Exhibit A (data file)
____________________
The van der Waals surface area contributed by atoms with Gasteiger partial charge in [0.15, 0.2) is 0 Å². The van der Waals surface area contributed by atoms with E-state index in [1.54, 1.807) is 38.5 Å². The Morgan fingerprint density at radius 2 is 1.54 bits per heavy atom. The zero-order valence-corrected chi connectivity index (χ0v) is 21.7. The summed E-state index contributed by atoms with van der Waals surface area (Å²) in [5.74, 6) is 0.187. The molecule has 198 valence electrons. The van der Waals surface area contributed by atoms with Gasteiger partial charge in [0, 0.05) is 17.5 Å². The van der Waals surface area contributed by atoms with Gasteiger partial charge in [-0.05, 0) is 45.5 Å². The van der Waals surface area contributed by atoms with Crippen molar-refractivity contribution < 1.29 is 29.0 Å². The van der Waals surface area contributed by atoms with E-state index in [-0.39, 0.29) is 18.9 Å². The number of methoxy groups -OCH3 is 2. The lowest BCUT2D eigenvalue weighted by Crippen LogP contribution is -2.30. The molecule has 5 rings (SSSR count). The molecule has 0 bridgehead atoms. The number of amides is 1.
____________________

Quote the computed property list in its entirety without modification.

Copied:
The van der Waals surface area contributed by atoms with Gasteiger partial charge in [0.15, 0.2) is 0 Å². The van der Waals surface area contributed by atoms with E-state index in [1.54, 1.807) is 38.5 Å². The Morgan fingerprint density at radius 2 is 1.54 bits per heavy atom. The zero-order valence-corrected chi connectivity index (χ0v) is 21.7. The summed E-state index contributed by atoms with van der Waals surface area (Å²) in [5.74, 6) is 0.187. The molecule has 198 valence electrons. The van der Waals surface area contributed by atoms with Gasteiger partial charge in [0, 0.05) is 17.5 Å². The van der Waals surface area contributed by atoms with Gasteiger partial charge in [-0.05, 0) is 45.5 Å². The van der Waals surface area contributed by atoms with Crippen molar-refractivity contribution < 1.29 is 29.0 Å². The van der Waals surface area contributed by atoms with E-state index in [-0.39, 0.29) is 18.9 Å². The number of methoxy groups -OCH3 is 2. The lowest BCUT2D eigenvalue weighted by Crippen LogP contribution is -2.30. The molecule has 5 rings (SSSR count). The molecule has 0 bridgehead atoms. The number of amides is 1.